Honestly, this feels a little meta already: this is an article, on a website, helping you to write better articles for your website. However, if the prospect of producing hundreds, if not thousands, of pages of high-quality website text leaves you with a looming existential crisis, then please read on.
What copywriters need from you to produce extraordinary content for your next website project.
Copywriters can make a huge positive difference to website content, but hiring one to write all of your text, from scratch, can get pricey.
This article explores how to hire the right copywriter for your next website project. How to get them on board, and write content to represent your business, fit in with your website agency and make a significant difference to the success of your project. Getting the briefing process right will save you time and money in the long term. So, if you’re planning the content for your website, read on for how to get the most from your website copywriter.
Selecting the Right Copywriter(s)
Finding someone to write for you is an important task, so don’t be afraid to go on a few dates before committing to anything. Get a feeling for the type of writing style you like and start to chat with writers who reflect that. You may even end up choosing a few to produce your work. The three things you need to know before you start:
All good copywriters should give you the basics – this includes keyword use, references, citations and clear and concise language.
All good copywriters should be able to follow your instruction – don’t be afraid to ask for what you want, and feedback if you wish to make changes.
All copywriters are different – search for a writer that you ‘click’ with, and whose style of writing reflects your brand and voice. This might be different for various projects, products or channels (for example, a great social media writer might not be the right choice for your white papers – although they might be!)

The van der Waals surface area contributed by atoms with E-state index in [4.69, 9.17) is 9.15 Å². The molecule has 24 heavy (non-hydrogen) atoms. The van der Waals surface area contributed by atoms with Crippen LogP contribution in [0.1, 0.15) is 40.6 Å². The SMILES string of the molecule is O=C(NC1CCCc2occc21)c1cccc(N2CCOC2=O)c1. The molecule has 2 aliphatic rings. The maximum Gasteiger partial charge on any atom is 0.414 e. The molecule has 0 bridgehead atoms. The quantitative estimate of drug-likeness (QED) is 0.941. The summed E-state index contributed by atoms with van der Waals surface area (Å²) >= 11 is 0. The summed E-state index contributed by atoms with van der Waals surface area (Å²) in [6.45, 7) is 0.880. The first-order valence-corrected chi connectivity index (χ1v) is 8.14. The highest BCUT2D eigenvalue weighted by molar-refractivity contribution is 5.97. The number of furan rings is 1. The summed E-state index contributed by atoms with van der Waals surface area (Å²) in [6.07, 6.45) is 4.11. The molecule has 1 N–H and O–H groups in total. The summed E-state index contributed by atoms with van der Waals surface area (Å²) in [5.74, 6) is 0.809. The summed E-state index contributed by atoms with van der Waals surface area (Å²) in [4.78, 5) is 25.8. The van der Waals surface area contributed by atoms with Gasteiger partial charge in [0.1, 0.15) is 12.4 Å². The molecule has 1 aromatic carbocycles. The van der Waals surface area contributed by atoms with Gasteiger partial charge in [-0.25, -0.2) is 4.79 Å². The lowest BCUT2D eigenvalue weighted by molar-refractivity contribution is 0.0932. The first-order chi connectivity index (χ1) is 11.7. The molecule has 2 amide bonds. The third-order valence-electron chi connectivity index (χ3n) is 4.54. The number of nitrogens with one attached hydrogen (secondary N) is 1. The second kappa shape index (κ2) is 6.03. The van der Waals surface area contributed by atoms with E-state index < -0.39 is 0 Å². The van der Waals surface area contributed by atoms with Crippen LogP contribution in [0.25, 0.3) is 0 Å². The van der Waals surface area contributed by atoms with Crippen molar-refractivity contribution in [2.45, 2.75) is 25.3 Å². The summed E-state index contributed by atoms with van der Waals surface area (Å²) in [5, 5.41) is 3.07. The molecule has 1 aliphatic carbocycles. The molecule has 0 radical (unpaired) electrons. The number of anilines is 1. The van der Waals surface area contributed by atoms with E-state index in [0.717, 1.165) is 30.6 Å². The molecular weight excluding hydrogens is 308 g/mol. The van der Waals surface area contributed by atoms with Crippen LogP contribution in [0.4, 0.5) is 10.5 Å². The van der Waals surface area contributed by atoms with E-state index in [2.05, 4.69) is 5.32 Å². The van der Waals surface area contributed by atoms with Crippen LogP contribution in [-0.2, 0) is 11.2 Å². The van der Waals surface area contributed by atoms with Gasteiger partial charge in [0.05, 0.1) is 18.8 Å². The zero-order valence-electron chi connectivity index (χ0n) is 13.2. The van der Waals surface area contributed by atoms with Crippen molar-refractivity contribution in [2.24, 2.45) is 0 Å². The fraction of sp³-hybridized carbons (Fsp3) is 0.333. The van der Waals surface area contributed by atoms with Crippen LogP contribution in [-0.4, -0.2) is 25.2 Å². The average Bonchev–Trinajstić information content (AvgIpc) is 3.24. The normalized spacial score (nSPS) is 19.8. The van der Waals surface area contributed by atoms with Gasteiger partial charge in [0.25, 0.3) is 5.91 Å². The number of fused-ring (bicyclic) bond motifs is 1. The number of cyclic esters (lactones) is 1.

Check out their work, read it and see it in action – words come to life when they are on a billboard, a web page or in a brochure. Review your copywriter’s skills in the live environment.
Where Do I Meet a Copywriter?
As with most great relationships, there are some seriously good online options these days. Broadly you’ll be looking at one of three ways to find your match:
Agency – an agency will have scale and offer you a formal work contract. You usually have the option of getting a quote for a one-off job. But you may want to consider setting up retainer as well as a price per unit. This is especially useful if you are considering Content Marketing. There is lots of expertise available through an agency, and likely a relationship manager, that can lift some of the planning efforts for you.
Individual – lots of writers now have their own websites, and you can get in touch directly. This offers a lot of flexibility and a good way of building a long-term relationship. Scale may be challenging, though. Start with a local Google Search and see who pops-up.
Online Marketplace – the Amazon of services! An almost infinite choice of writers from around the world can be found, and you can brief as many or as few as you like. You can create your own agency in a way, scaling up and down as you need. The challenge is often finding the wheat amongst the chaff. It can be super affordable, as well.